MAY 27 — The issue of broadband internet access to achieve digital inclusion has gained momentum over the years. In Malaysia, access which is the first level of exposure to Information Communication Technology (ICT) has been largely achieved.
A study of internet users in the Klang Valley, who are categorised into digital natives and digital immigrants, a term coined by Marc Prensky, revealed that 74 per cent of the immigrants have internet subscription as against 71.7 per cent for the natives.
This is because the immigrants can afford to pay as they comprised of mostly working adults.
This does not mean that the natives have no access. The digital natives who mainly are still pursuing their education may access the internet via free Wi-Fi at their colleges and universities.
Another aspect of looking at internet access and usage is in terms of hours of usage.
More natives use the Internet for more hours in a week than the immigrants. The reason could be that the natives are young and also some of them are still furthering their education and might use the Internet as a source of educational materials for their studies.
The digital natives in this study refer to the respondents born in the digital age.
The use of Social Media (SM) is the trend now, especially among the young generation.
The result of this study also confirms that the knowledge/literacy in using SM is the highest as compared to other internet applications among the natives.
In order to search for information on the Internet the users must have knowledge of the various search engines.
For the natives, knowledge of search engines is the second highest, while for the immigrants it is the highest.
This is somehow interesting as knowledge of SM and search engines have surpassed knowledge of email apps and usage.
A large number of the native internet users had exposure to SM and messaging apps before email applications, hence having more knowledge on SM and messaging apps than email.
The advents of Facebook and subsequently messaging apps suck as whattsapp, which have revolutionised social media usage, have contributed to this trend in usage.
As found in other studies on internet usage among Malaysians, this study also found out that the least knowledge on internet applications for both the natives and immigrants is the knowledge in using e-shopping/e-business applications.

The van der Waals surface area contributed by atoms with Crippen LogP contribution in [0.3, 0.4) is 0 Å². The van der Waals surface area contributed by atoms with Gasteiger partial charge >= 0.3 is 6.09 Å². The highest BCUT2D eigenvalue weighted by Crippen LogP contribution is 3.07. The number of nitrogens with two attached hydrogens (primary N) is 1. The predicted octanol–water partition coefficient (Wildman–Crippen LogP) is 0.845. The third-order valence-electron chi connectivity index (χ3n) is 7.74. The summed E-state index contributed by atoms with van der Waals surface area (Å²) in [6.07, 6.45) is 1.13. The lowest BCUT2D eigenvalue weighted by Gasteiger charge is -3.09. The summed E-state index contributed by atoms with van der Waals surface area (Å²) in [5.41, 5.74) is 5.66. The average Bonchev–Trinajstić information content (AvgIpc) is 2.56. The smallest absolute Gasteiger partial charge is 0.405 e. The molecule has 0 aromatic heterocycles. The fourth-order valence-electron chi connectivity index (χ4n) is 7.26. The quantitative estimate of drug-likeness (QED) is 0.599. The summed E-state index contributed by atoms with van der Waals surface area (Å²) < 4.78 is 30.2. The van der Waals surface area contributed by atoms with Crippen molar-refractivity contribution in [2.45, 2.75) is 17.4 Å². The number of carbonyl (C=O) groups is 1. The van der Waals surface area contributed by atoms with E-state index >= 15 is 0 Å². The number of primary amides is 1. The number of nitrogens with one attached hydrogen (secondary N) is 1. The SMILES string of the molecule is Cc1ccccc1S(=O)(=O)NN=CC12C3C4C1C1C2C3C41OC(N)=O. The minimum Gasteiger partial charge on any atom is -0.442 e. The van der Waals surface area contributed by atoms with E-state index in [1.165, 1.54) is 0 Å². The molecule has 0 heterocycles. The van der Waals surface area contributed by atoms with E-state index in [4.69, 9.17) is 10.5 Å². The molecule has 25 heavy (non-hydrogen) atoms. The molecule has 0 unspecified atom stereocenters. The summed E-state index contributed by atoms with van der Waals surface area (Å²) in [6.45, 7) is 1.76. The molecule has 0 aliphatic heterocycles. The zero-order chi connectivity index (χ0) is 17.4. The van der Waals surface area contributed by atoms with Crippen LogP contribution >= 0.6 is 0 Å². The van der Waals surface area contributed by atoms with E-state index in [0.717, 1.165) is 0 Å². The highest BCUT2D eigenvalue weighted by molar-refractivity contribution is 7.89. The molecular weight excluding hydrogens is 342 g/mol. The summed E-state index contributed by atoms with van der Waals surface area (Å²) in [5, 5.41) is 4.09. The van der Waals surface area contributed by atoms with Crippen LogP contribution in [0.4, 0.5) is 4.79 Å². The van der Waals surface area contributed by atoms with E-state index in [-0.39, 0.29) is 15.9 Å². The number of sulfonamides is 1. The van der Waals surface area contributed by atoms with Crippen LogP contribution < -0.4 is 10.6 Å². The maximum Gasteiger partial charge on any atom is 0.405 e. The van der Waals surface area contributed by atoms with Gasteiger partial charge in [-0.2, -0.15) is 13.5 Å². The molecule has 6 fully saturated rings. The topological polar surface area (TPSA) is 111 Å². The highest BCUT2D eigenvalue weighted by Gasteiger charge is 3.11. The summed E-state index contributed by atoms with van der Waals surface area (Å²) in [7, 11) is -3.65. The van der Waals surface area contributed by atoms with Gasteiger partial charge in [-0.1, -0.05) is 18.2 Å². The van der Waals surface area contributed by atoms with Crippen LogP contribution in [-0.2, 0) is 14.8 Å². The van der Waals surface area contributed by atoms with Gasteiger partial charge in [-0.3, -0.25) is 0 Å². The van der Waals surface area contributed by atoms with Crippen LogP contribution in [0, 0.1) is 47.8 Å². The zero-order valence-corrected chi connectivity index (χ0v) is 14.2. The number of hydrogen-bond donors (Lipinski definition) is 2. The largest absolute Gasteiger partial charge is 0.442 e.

According to media and communication scholars, some of the important aspects which can lead to digital inclusion are the various gratifications derived from using the Internet.
Recent research has attempted to expand the concept of the digital divide to move beyond access to consider issues of proficiency and gratification.
The highest gratifications that both the natives and immigrants derive from using the Internet are the information and socialization gratifications.
For the natives or Generation Y, solving problems and relief from boredom are additional gratifications they derive from using the Internet.
Overall, the literacy/knowledge and skills of both the natives and immigrants about the Internet applications is above average and this is a contributing and determining factor towards digital inclusion, couple with the gratification derived from using the Internet.
Apart from being active users, Malaysians, especially the youth are literate and skillful in using the Internet and SM apps.
According to a recent study by ITU, Malaysia has the fourth highest digital natives in the world who constitute three quarters of the country’s youth.
Findings from various studies on Malaysian Internet users have implied that there is no marked difference in terms of the gratifications derived from using the Internet between the natives and immigrants.
Wherever differences exist, the gap is not wide in terms of gratification derived from using Internet and accompanying SM apps.
In achieving digital inclusion, efforts must be made to provide more facilities to move forward the ICT transformation agenda of the country.
For an all-inclusive digital economy, the use of Internet, especially among the young adults for e-commerce, e-business, e-banking, civic engagement and e-government must be continuously promoted and encouraged. Failing this, the benefits of the Internet in terms of added value and empowerment may not be achieved.
* This is the personal opinion of the writer or organisation and does not necessarily represent the views of The Malay Mail Online.